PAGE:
New Finds

Exactly, Watson!

Another fine Mississipi storyteller, Brad Watson has a new story collection out.

Book Cover Though I tend to have difficulty in talking with the concision this space requires about story collections—not that you need to know my problems—in some ways that mirrors the difficulties and perils of short-form fiction. Both practitioners and non-practitioners (novelists) alike point out the rigor and economy demanded by short stories. I’ll try not let my inadequacies be an obstacle in talking about Brad Watson’s new collection, Aliens in the Prime of Their Lives (WW Norton).

It’s been about 10 years since Watson’s name was on multitudinous lips of the literary community (such as it is)—his novel, The Heaven of Mercury, was heavily award-nominated (which is, of course, one indicator of the regard with which it was held). Most of these stories have appeared (though perhaps not in the same form) scattershot through a variety of the stalwart publications that still champion such precious literary gems.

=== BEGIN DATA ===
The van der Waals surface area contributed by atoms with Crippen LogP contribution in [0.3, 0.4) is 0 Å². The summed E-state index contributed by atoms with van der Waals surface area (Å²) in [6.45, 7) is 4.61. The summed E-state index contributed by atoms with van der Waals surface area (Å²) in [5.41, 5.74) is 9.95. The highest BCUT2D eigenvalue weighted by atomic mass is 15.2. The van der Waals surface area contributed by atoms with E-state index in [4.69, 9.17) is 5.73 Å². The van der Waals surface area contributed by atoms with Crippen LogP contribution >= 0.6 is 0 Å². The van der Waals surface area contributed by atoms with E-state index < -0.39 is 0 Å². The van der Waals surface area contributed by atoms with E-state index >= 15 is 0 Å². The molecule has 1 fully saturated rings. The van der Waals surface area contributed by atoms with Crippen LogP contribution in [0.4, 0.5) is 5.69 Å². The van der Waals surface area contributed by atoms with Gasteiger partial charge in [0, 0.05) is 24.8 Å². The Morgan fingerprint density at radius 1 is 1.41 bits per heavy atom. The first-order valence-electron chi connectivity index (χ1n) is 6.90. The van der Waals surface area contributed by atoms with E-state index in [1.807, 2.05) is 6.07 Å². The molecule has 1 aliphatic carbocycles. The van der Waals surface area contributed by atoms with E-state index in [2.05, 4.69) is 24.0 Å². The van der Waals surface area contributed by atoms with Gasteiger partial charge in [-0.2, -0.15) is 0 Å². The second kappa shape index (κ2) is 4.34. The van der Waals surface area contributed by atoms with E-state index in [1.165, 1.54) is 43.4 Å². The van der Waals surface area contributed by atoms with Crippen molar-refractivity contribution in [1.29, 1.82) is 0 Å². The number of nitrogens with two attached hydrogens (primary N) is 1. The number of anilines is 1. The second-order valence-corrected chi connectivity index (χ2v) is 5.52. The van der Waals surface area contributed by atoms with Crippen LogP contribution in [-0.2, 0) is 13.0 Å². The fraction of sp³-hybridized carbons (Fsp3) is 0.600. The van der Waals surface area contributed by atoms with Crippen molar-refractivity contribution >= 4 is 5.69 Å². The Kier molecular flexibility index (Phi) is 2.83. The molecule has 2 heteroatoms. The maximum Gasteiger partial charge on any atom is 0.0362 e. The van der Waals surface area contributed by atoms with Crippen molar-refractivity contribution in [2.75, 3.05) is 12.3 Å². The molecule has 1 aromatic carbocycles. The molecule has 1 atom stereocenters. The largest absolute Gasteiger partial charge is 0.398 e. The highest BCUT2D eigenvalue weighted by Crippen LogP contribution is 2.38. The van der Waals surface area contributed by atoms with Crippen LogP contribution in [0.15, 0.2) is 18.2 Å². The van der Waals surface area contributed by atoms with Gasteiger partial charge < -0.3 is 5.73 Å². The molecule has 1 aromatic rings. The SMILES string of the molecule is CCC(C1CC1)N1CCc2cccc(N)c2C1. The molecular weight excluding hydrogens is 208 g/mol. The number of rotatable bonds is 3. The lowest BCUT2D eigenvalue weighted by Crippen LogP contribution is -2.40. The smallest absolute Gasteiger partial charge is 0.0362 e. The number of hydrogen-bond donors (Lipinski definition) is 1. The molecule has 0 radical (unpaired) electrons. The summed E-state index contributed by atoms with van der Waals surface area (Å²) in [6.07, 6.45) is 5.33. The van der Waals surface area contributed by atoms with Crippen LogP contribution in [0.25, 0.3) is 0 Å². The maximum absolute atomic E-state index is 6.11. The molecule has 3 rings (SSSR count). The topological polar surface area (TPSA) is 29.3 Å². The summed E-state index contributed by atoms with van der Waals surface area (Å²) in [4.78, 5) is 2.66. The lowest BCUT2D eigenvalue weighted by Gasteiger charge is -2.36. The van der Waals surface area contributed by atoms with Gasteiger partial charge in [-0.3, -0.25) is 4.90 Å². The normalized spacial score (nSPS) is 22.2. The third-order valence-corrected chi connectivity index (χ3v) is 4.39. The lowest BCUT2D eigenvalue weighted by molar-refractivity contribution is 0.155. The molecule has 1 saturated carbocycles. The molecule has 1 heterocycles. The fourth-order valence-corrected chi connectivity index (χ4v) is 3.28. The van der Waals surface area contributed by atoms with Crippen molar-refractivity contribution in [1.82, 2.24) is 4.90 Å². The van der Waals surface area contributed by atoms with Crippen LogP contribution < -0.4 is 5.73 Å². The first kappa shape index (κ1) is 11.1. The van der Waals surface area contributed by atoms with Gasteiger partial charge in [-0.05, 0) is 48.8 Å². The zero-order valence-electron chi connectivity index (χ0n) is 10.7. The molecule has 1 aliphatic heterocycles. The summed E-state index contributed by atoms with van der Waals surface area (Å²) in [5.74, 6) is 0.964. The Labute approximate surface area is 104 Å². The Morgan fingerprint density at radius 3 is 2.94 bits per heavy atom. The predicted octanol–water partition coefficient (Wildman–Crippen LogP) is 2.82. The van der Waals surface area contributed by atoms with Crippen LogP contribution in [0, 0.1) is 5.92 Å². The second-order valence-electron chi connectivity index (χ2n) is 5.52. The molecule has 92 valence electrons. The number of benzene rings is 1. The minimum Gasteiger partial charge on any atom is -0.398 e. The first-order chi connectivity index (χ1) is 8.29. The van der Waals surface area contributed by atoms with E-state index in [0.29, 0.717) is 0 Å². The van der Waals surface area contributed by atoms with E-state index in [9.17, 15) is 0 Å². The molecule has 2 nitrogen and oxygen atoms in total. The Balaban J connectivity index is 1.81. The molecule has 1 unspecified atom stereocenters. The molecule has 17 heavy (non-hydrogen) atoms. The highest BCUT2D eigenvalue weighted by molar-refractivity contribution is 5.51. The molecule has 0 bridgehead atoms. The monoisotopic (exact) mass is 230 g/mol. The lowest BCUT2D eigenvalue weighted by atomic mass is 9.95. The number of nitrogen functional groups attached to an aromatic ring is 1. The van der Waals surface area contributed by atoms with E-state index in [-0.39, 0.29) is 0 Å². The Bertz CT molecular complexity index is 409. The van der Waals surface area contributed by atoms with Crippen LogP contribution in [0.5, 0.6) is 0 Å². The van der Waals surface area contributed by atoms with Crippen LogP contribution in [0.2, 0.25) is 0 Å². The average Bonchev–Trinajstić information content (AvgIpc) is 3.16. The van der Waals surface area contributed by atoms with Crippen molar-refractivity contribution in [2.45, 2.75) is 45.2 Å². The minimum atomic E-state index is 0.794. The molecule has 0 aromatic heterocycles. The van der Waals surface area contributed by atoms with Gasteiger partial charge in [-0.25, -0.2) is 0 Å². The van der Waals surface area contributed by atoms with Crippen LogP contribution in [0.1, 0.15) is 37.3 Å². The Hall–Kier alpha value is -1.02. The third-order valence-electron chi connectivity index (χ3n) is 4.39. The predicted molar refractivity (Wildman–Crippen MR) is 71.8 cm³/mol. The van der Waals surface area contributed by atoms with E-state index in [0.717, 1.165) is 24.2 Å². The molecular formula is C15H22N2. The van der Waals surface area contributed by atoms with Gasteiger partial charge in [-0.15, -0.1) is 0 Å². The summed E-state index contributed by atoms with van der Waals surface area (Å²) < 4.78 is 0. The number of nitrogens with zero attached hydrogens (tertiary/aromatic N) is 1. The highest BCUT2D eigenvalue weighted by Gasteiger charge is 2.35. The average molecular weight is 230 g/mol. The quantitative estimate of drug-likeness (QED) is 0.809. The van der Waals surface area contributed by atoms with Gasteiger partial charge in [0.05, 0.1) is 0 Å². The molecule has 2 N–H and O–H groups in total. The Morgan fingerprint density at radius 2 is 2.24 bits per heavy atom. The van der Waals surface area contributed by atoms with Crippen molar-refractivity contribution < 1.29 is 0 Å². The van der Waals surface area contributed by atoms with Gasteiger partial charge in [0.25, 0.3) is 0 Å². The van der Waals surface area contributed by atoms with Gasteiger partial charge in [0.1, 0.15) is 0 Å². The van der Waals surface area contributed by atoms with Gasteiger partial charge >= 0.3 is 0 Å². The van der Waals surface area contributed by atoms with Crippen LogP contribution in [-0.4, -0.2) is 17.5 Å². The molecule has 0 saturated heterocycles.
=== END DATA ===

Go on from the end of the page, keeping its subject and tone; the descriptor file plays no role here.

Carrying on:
The story (or is it a novella?) from which this collection gets its name (there’s a fancy word for this—if you know it, feel free to replace this simpleminded phrase), the last to appear in the book, seems to have some resemblance to Watson’s own colorful life—two Mississippi teenagers get married, they think they are in love, and the girl is pregnant—but Watson throws an unusual twist (the story’s title is helpful here) into the plotline, and despite my own hard-headed predilection for realism I was drawn in.

The other 12 stories deal with all manner of family strife which Brad Watson makes palpable and heartfelt with prose so accurate and invisible, when you read his writing it’s as if you are imagining and creating the story. Needless to say, the peripatetic Watson is a great pleasure to read.
biopic

Robert Birnbaum is editor-at-large at Identity Theory. All the sketchy details of his life will be (re)fabricated in his memoir-in-progress, Just Talking: How to Do Things With Words. His weblog can be found here. More by Robert Birnbaum

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